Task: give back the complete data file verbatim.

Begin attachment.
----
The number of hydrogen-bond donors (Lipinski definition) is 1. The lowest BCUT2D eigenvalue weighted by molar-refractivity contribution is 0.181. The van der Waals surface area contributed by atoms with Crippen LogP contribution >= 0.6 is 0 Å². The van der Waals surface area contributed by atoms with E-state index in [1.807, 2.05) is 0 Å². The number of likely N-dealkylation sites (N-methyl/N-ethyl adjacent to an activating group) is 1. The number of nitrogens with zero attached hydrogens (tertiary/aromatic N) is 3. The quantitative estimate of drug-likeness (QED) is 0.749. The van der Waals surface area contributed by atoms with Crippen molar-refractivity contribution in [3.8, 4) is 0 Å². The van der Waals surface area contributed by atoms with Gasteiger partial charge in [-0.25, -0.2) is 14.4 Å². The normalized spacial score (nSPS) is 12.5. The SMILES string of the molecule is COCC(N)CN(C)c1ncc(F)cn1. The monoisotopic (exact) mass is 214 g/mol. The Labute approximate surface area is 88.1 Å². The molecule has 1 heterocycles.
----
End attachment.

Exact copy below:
The number of hydrogen-bond donors (Lipinski definition) is 1. The lowest BCUT2D eigenvalue weighted by molar-refractivity contribution is 0.181. The van der Waals surface area contributed by atoms with Crippen LogP contribution >= 0.6 is 0 Å². The van der Waals surface area contributed by atoms with E-state index in [1.807, 2.05) is 0 Å². The number of likely N-dealkylation sites (N-methyl/N-ethyl adjacent to an activating group) is 1. The number of nitrogens with zero attached hydrogens (tertiary/aromatic N) is 3. The quantitative estimate of drug-likeness (QED) is 0.749. The van der Waals surface area contributed by atoms with Crippen molar-refractivity contribution in [3.8, 4) is 0 Å². The van der Waals surface area contributed by atoms with Gasteiger partial charge in [-0.25, -0.2) is 14.4 Å². The normalized spacial score (nSPS) is 12.5. The SMILES string of the molecule is COCC(N)CN(C)c1ncc(F)cn1. The monoisotopic (exact) mass is 214 g/mol. The Labute approximate surface area is 88.1 Å². The molecule has 1 heterocycles.